There is no hard and fast rulebook when it comes to changing your strings. After all, a lot of it comes down to personal preference. Some players prefer their tried and true, gritty strings, while others love the feeling of a fresh pack. Ultimately, the decision is up to you. But there are a few things to keep in mind when holding out on an old pair of strings. Below are a few things to look out for when considering a string change and tackling a break before it happens.

 

1. Your guitar can’t seem to stay in tune

 

Now, there can be a multitude of reasons why your guitar is not holding tune — and it can have nothing to do with your strings. A warped neck, an improperly cut nut, or simply bad tuners can all come into play. But if all of these other factors don’t seem to be the culprit, then it could be your strings.

Typically, tuning problems occur with brand new strings or old ones. When you do decide to put on a fresh set, make sure you stretch the strings out a bit the first few times you play them.

2. Your tone sounds dull

Your tone should be as bright as our Slinky packs. So if your harmonics don’t pop and your chords don’t chime, then old strings could be to blame. However, this again comes down to preference. If you prefer a more mellow tone, then properly worn strings are probably your feat. Regardless, being aware of your guitar’s current tone is important to take note of. If you’re about to trek on tour with your beloved gritty strings, be aware that you could be edging towards a break.

3. Your strings have kinks

Kinks occur when your strings make continuous contact with the frets. After time, small dents will start to appear in your strings, increasing the likelihood of a break. But fret not! This is one of the easiest things to look out for when considering a string change. If you spot visible kinks in your strings, then it’s time to pick up a new pack.

4. Corrosion

 

Alright. Let’s talk science, shall we? Corrosion is the natural process that converts refined metal into a more chemically stable form. Simply put, corrosion is what destroys your guitar strings. And unless you store your gear in a climate-controlled room, you’re probably at risk of it.

Sweat, oil, dirt, and moisture all play into the process. To make matters even more complicated, everyone’s body chemistry is different! Some people tend to have more acidic sweat, and the more acidic your sweat, the higher the chances of corroding your strings. The solution to this seems rather simple (yet tremendously overlooked): keep your strings clean. If you’re known for putting on a sweaty show, then it’s best practice to wipe down your strings and fretboard after every gig. Ernie Ball offers a variety of instrument care gear. Our Wonder Wipes and Fretboard Conditioner can help keep your rig in it’s best possible condition.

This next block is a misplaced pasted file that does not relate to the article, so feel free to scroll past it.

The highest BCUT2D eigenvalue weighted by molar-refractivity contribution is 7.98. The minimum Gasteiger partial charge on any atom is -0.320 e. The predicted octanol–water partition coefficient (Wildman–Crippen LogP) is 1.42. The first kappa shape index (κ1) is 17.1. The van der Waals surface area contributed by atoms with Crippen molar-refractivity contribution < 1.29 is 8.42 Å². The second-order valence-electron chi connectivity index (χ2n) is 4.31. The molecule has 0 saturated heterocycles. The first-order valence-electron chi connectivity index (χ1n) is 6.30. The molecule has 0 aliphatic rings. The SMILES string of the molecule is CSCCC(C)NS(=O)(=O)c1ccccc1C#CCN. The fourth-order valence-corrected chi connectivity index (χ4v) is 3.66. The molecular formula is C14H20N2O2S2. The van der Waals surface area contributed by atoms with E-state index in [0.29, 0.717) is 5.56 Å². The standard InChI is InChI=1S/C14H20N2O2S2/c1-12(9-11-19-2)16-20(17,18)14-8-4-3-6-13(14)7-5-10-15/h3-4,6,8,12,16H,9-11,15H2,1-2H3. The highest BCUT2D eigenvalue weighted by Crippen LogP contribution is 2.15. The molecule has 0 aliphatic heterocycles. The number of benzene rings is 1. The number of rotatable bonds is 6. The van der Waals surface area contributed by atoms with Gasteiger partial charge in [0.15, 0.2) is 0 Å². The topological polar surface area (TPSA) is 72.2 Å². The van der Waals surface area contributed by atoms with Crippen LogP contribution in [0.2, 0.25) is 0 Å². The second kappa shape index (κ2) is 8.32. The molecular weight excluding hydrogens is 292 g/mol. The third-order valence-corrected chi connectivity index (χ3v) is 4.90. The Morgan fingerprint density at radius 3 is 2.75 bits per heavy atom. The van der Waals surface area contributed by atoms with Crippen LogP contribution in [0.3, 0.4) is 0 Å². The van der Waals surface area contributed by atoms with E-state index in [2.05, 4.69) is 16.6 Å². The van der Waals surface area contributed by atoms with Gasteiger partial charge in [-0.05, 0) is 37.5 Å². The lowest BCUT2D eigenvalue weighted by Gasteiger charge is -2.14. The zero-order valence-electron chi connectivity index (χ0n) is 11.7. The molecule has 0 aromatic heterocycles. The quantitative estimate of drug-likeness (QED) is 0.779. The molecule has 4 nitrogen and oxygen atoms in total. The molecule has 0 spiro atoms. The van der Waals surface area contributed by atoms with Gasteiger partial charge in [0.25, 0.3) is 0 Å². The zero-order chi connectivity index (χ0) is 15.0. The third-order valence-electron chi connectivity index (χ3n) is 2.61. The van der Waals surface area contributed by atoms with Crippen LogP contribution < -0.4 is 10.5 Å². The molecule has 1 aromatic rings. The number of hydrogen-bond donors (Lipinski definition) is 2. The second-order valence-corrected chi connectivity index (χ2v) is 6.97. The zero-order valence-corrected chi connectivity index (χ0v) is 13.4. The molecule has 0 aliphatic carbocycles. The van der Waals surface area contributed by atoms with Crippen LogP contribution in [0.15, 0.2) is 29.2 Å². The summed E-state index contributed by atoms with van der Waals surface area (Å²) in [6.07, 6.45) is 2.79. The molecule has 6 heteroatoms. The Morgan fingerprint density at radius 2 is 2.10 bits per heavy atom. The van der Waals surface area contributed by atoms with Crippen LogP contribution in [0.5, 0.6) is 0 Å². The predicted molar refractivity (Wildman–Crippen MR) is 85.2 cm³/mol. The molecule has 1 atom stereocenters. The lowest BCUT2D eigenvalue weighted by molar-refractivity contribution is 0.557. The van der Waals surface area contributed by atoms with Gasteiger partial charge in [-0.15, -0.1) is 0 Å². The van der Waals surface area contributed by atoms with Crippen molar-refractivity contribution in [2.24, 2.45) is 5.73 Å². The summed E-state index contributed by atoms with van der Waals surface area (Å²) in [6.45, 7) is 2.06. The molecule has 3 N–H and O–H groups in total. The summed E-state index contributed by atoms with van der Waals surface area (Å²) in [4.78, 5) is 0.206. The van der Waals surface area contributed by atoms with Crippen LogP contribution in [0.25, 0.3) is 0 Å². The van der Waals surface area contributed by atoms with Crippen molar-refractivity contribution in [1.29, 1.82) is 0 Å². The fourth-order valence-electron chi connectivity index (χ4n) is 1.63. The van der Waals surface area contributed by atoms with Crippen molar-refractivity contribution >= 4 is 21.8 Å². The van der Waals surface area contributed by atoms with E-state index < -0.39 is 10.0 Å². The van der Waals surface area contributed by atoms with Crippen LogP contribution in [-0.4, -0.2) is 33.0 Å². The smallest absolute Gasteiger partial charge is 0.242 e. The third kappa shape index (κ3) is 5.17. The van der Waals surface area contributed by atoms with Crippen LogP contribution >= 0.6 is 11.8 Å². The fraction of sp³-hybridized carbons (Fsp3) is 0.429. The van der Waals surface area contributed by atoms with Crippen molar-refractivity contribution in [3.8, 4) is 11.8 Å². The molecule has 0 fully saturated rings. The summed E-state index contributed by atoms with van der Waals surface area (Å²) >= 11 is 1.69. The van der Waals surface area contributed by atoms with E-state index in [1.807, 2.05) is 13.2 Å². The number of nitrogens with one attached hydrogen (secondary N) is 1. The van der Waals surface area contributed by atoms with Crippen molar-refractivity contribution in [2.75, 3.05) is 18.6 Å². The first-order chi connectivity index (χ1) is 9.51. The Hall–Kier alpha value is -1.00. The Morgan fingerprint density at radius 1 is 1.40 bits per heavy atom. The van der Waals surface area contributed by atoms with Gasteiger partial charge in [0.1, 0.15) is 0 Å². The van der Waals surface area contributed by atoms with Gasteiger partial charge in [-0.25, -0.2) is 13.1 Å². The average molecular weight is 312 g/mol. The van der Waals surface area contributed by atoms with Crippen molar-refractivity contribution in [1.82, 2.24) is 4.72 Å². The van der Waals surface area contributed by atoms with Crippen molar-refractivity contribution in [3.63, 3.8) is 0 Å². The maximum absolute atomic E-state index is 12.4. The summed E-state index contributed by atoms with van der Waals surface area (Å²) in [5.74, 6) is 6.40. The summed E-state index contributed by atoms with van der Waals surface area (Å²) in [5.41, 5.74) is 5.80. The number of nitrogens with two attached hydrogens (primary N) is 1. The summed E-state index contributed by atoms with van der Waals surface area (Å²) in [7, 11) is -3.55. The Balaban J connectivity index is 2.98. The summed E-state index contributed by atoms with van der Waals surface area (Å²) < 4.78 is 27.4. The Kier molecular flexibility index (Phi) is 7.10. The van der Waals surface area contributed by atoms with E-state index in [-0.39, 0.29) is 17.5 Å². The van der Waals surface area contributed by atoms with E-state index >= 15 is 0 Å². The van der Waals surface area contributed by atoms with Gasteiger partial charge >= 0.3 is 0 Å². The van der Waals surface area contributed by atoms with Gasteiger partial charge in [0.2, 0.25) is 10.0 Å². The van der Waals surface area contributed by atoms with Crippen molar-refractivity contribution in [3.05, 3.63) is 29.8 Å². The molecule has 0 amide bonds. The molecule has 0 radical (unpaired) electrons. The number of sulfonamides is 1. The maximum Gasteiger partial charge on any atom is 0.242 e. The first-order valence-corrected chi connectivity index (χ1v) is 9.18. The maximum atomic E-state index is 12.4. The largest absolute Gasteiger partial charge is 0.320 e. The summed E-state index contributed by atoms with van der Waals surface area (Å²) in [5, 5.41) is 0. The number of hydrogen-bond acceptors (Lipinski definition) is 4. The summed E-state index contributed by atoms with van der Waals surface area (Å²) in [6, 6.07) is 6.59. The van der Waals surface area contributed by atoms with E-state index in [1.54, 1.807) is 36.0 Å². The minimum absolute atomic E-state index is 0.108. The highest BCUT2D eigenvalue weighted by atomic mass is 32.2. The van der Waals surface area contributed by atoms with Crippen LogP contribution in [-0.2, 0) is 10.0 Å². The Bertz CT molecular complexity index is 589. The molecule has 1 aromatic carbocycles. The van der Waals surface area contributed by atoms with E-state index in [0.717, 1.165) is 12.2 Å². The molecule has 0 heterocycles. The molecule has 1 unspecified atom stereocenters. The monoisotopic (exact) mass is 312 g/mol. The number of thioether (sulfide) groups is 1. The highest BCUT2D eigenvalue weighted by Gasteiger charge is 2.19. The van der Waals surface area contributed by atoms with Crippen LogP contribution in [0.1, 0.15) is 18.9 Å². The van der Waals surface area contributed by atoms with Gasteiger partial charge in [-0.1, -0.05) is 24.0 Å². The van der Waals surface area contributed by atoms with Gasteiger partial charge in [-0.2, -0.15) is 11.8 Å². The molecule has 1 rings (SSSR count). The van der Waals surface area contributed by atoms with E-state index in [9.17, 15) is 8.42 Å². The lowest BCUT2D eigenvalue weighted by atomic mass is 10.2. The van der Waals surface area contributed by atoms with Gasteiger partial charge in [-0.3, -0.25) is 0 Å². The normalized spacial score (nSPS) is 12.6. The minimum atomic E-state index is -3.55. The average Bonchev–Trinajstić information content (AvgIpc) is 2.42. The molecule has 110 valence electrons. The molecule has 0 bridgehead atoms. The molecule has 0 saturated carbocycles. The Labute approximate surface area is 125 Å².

Change in Climate

The glue that holds your guitar together will begin to melt at 150 degrees Fahrenheit. So keeping your gear in the trunk of your car in the dead of summer is probably not the best for its longevity. Ideally, a guitar should be stored between 45 and 55 percent humidity. But because we can’t control the weather, it’s best to just take precautions of changing environments. We recommend keeping your guitar in its case when you’re not using it, as opposed to sitting in open air. Dust and various pollutants in the air will jump start the corrosion process. Keeping it in a clean, dry case will reduce exposure to various elements.

5. Discoloration

 

Much like your tone, the color of your strings shouldn’t be dull. An early sign of string failure is discoloration. Nickel and steel guitar strings should give off a silver luster, while acoustic strings should maintain a vibrant bronze. However, some discoloration simply might come from dirt and oil. If your strings are still looking dull after a fresh clean, its a good idea to slap on a new set.

Visit our website to browse our full instrument care collection. Think it’s time for a new set? Pick up a new pair of Slinkys here.

Share this Post

One Comment

  1. When I was younger (the 1960s), we used to boil our dull strings because we couldn’t afford new ones. Don’t know if that can be done with today’s strings.

Leave a Reply

Your email address will not be published. Required fields are marked *